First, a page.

Being active physically, mentally and socially can help reduce or prevent depression. These can be achieved by:
Stay active — it may be just as effective as antidepressants in relieving depression even small things like light housework or short walks can help.
• Staying in touch with others — even if you don’t feel like it, keep in touch by phone or email, get out of the house, or invite a friend or loved one to visit. It’s never too late to build new friendships, or join a group of people with similar interests.
• Getting enough sleep — 7 to 8 hours each night are recommended, lack of sleep can lead to an imbalance in neurotransmitters such as serotonin and dopamine which are involved in mood regulation. This can contribute to the development of depression.
• Eating healthy meals, making it a point to avoid too much sugar and junk food. Certain nutrients such as omega-3 fatty acids, B vitamins and magnesium are important for brain health and may help to improve mood.
• Volunteer care for a pet or find a good movie or book that makes you laugh, volunteering can provide a sense of purpose and fulfillment and can also help individuals feel more connected to their community and environment. Interacting with a pet can also provide a sense of comfort and can be a source of enjoyment and pleasure.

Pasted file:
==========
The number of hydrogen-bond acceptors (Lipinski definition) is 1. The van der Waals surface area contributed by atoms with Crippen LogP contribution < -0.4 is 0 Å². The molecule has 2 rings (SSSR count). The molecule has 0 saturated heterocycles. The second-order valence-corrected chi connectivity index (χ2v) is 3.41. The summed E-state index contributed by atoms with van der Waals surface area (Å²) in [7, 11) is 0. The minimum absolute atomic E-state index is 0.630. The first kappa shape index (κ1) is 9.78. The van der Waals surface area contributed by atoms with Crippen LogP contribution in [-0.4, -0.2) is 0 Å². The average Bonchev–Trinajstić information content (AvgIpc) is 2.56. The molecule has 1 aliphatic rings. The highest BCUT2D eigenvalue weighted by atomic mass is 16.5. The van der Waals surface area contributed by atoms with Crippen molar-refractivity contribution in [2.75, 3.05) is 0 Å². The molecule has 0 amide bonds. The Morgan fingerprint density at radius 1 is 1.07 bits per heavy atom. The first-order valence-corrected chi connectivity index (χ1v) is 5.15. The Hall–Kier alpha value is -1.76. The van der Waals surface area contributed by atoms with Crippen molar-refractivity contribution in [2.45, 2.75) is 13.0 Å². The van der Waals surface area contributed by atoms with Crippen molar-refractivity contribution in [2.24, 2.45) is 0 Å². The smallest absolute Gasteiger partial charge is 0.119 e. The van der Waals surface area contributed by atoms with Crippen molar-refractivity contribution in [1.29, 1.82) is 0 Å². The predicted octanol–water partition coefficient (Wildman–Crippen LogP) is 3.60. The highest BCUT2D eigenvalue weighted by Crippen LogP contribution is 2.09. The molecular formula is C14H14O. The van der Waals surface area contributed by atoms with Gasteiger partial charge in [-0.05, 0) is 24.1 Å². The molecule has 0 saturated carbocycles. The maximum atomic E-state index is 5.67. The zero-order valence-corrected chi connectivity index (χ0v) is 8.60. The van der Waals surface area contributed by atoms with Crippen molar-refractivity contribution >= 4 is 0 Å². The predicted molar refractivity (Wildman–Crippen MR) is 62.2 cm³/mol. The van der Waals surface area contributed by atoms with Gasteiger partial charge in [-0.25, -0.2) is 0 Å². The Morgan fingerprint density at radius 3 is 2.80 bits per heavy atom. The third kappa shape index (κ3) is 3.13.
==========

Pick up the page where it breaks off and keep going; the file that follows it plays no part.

• Seeking support from a mental health professional — they can provide you with an accurate diagnosis and work with you to develop a treatment plan tailored to your needs.
• Self-motivation and positive self-talk — saying good things about yourself and rewarding yourself for completing a simple task, tune in to the tone and content of your inner chatter and work on changing it if it isn’t positive.
Self encouragement works better, it can be difficult to find motivation when you are struggling with depression as the condition can sap your energy and make it hard to find joy in things.
However, it is important to remember that recovery from depression is possible and that taking steps to manage your depression can lead to significant improvements in your quality of life.
A SPECIAL THANKS TO:
- Dr Oliver Schofield, MD (Co-wrote/Consulting)
- Dr Seth Gryffen, MD (Consulting)
- Timothée Freimann schofield (Photographed)
- Clayton Euridicé Schofield (Editor/Journalist)
- Scott Wynné Schofield (Publisher)
- Henrie Louis Friedrich (Analyst)
- Jwan Höffler Conwall (Art Interior Design/Model)
- Hugo-licharre Freimamm (Ass Director)
- Shot at GQ’s Studios by José Schenkkan and Benjamin Schenkkan Joseph
- In appearance by “Jwan Hoffler Conwall”